The bureaucratic swamp always hopes that if they drown you in crises and scandals, you’ll magically transform into exhausted sheep and mindlessly move along day to day as though everything is fine. The remarkable story of cocaine being found in the White House is one of those events that is about so much more than the headlines; from beginning to end this event is really a simple but staggering example that all-consuming the corruption has infected the Biden administration as a whole, primarily by politicizing and weaponizing federal law enforcement.
An increasingly relied upon “nothing to see here, move along” edict (remember the SCOTUS Dobbs decision leaker and the Nashville mass shooter manifesto?) was made just a few days ago when the Secret Service laughably whimpered that the cocaine case was just too complicated and hard to solve.
The failure of one of the oldest federal law enforcement agencies in the country to figure out who recently brought what we are told was a “small bag” of cocaine into the White House reminds me of the bumbling movie character Inspector Clouseau — but the comparison is an unfair insult to the fictional French detective.
After all, Clouseau — hilariously played by comedian Peter Sellers in the “Pink Panther” series of films — always managed to find the criminal he was looking for the end of each movie, proclaiming in an exaggerated French accent, “the case is sol-ved.”
Yet, we are now supposed to believe that the Secret Service — originally respected for its professionalism in protecting presidents, other high-ranking officials, and the White House complex — is more clueless than Clouseau.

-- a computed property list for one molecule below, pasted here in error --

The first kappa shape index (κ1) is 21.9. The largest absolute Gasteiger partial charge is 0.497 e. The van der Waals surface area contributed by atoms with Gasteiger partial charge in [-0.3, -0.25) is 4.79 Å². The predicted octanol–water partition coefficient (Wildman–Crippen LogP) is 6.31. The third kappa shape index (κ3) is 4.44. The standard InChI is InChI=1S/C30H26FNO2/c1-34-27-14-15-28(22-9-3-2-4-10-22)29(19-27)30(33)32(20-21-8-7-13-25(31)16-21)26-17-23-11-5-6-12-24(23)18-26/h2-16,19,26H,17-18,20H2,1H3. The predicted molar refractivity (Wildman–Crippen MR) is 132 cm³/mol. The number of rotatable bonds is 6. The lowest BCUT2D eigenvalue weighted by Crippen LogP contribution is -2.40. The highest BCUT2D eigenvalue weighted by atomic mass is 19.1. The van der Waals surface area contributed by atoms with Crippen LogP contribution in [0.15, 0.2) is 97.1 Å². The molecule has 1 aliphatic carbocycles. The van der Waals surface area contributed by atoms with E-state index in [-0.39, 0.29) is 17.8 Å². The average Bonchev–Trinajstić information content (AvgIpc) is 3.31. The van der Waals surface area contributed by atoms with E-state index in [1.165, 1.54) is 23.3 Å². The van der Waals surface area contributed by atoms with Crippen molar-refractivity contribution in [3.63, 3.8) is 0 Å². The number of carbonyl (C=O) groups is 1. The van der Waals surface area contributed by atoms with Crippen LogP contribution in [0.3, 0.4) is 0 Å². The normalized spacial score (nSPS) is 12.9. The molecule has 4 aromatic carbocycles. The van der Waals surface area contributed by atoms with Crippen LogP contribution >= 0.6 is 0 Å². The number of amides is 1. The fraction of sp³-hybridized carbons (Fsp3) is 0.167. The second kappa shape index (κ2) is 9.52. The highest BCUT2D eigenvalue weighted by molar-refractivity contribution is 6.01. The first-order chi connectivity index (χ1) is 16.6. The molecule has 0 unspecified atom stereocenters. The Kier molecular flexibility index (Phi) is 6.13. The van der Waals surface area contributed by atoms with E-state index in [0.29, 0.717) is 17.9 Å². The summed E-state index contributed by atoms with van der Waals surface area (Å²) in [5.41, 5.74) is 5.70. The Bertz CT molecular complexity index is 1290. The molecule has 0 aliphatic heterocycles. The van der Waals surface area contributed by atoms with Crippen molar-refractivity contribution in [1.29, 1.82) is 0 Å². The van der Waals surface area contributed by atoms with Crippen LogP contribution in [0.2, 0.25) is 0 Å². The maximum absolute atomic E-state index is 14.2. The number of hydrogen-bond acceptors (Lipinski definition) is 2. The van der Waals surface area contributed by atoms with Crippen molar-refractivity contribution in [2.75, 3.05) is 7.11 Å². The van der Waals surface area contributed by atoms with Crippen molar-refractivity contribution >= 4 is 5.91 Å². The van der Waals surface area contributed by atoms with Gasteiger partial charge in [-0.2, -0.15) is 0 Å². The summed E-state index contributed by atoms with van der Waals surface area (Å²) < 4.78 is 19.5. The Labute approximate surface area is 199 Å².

Sorry, but I don’t buy it. The only logical conclusion is that the Secret Service, like the FBI, has become perilously political and is not doing its job in an effort to protect President Biden.
The bag of cocaine was found during the Fourth of July weekend in a storage cubbyhole near the White House Situation Room, where highly secret discussions are held by the president and his top advisers to discuss some of the most sensitive and urgent national security issues.
The Secret Service ended its investigation after just a few days, saying that it couldn’t identify a culprit because several hundred people had access to the area where the cocaine was found. According to the Secret Service, FBI tests of the bag of cocaine were unable to find fingerprints or DNA. Seriously? This certainly seems odd, since it’s not plausible that someone entering the White House in the heat of late June or early July could have been wearing gloves without attracting attention. The agency also claimed that there was no “surveillance video footage found that provided investigative leads or any other means for investigators to identify” the culprit in a location designated for items to be stored near the critical Situation Room. I’d bet even the prison team tasked with keeping an eye on Jeffrey Epstein are impressed with this explanation. Former President Trump and former New York City Police Commissioner Bernie Kerik addressed that absurd claim.
We know federal law enforcement can find people if they really want to. Over 1000 people have been found and charged over the January 6th riot. But of a few hundred who could be investigated, the Secret Service whined, “Without physical evidence, the investigation will not be able to single out a person of interest from the hundreds of individuals who passed through the vestibule where the cocaine was discovered.” Case closed!